Puget Sound Business Journal:
Element 8, a Seattle-based angel investor group that focuses on clean tech startups, announced Sept. 19 that Kristi Growdon would be taking over as executive director. Growdon previously ran her own consulting company and has a long history working to advance agricultural research at Washington State University. The group is on track to double its investments this year compared with the $3.7 million it invested last year.
I chatted with Growdon about her goals for the organization and why clean tech matters.
Is the clean tech market growing in the Pacific Northwest?
The Pacific Northwest has a lot of companies and folks that are committed to finding solutions to the problems. The market is growing. I think it’s because the opportunities continue to ignite and excite people. In my experience working in energy in the past 20 years, in the Pacific Northwest we’re in a beautiful area off in the corner kind of by ourselves so we have a lot of ability to create and think and come up with new ideas. We’re not tied down to the traditional concepts energy folks might think of.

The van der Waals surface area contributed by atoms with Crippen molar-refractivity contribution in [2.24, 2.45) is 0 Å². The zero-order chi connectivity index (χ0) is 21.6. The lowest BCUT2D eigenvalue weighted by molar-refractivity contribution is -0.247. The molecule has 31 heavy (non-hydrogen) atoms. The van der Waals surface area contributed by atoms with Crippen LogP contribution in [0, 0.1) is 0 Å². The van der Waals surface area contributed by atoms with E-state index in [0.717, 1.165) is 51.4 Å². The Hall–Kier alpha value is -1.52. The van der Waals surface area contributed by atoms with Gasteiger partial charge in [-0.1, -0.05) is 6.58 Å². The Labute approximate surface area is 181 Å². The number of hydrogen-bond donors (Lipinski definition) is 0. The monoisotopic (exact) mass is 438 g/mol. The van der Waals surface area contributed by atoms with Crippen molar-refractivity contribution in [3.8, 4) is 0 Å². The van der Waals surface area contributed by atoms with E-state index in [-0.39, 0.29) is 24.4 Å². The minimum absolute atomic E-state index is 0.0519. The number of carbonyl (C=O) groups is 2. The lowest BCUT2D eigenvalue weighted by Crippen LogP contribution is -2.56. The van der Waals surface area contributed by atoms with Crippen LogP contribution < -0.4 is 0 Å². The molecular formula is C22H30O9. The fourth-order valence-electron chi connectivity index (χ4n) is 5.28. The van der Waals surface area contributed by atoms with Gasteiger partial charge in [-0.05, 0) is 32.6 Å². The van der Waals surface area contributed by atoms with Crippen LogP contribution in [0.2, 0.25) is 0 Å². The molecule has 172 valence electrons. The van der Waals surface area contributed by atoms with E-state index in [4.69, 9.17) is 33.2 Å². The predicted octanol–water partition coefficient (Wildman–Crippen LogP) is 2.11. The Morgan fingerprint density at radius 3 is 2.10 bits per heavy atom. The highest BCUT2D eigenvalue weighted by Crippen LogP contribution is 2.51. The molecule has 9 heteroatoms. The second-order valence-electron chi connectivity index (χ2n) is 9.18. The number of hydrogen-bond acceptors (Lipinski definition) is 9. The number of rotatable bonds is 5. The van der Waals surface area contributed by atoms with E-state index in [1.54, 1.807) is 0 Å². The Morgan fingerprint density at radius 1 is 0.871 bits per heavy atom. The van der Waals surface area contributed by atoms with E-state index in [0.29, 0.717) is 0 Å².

What are the areas within clean tech we should be watching?
I think there’s some really unique things coming up in agriculture. Agriculture is significant to our state. Most of us eat three meals a day, and that food has to come from somewhere. Agriculture is a huge growth area in clean tech.
Water is going to be a significant issue for the whole country but also for the Pacific Northwest. How do you manage that water, how do you deal with the stormwater?
The third is data for managing buildings in a more energy efficient way. You want to sell a product that a consumer wants to use. It needs to provide value. It needs to makes sense to them and allows them to do what they need to do and have a positive impact on the environment at the same time.
Why is investing in clean tech important?
Clean tech is so important because it’s a filter you use to make your decisions. You make a decision to purchase something or to upgrade your home or take the train to Portland instead of drive. We make a lot of decisions that are based around clean tech but we don’t call them that.